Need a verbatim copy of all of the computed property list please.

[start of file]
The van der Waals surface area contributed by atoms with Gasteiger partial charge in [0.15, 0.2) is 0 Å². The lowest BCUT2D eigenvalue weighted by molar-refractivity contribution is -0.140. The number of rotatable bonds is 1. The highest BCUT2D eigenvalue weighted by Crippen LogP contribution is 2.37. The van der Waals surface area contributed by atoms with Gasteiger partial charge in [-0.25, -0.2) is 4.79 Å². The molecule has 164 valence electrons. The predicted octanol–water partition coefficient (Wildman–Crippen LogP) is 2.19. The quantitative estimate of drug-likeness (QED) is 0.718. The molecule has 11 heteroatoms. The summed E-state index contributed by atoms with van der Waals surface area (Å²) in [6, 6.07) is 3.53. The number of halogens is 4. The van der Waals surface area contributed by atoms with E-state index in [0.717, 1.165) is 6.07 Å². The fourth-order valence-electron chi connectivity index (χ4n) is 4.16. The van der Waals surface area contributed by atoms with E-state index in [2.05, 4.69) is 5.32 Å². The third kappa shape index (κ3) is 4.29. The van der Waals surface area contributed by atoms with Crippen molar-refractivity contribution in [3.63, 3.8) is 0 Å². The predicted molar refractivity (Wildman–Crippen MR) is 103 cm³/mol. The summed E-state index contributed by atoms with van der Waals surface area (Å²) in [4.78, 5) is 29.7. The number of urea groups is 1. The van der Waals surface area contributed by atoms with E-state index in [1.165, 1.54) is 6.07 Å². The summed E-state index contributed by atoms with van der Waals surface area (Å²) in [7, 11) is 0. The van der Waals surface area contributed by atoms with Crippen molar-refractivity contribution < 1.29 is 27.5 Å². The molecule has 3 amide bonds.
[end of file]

The van der Waals surface area contributed by atoms with Gasteiger partial charge in [0.15, 0.2) is 0 Å². The lowest BCUT2D eigenvalue weighted by molar-refractivity contribution is -0.140. The number of rotatable bonds is 1. The highest BCUT2D eigenvalue weighted by Crippen LogP contribution is 2.37. The van der Waals surface area contributed by atoms with Gasteiger partial charge in [-0.25, -0.2) is 4.79 Å². The molecule has 164 valence electrons. The predicted octanol–water partition coefficient (Wildman–Crippen LogP) is 2.19. The quantitative estimate of drug-likeness (QED) is 0.718. The molecule has 11 heteroatoms. The summed E-state index contributed by atoms with van der Waals surface area (Å²) in [6, 6.07) is 3.53. The number of halogens is 4. The van der Waals surface area contributed by atoms with E-state index in [0.717, 1.165) is 6.07 Å². The fourth-order valence-electron chi connectivity index (χ4n) is 4.16. The van der Waals surface area contributed by atoms with E-state index in [2.05, 4.69) is 5.32 Å². The third kappa shape index (κ3) is 4.29. The van der Waals surface area contributed by atoms with Crippen molar-refractivity contribution in [3.63, 3.8) is 0 Å². The predicted molar refractivity (Wildman–Crippen MR) is 103 cm³/mol. The summed E-state index contributed by atoms with van der Waals surface area (Å²) in [4.78, 5) is 29.7. The number of urea groups is 1. The van der Waals surface area contributed by atoms with E-state index in [1.165, 1.54) is 6.07 Å². The summed E-state index contributed by atoms with van der Waals surface area (Å²) in [7, 11) is 0. The van der Waals surface area contributed by atoms with Crippen molar-refractivity contribution < 1.29 is 27.5 Å². The molecule has 3 amide bonds.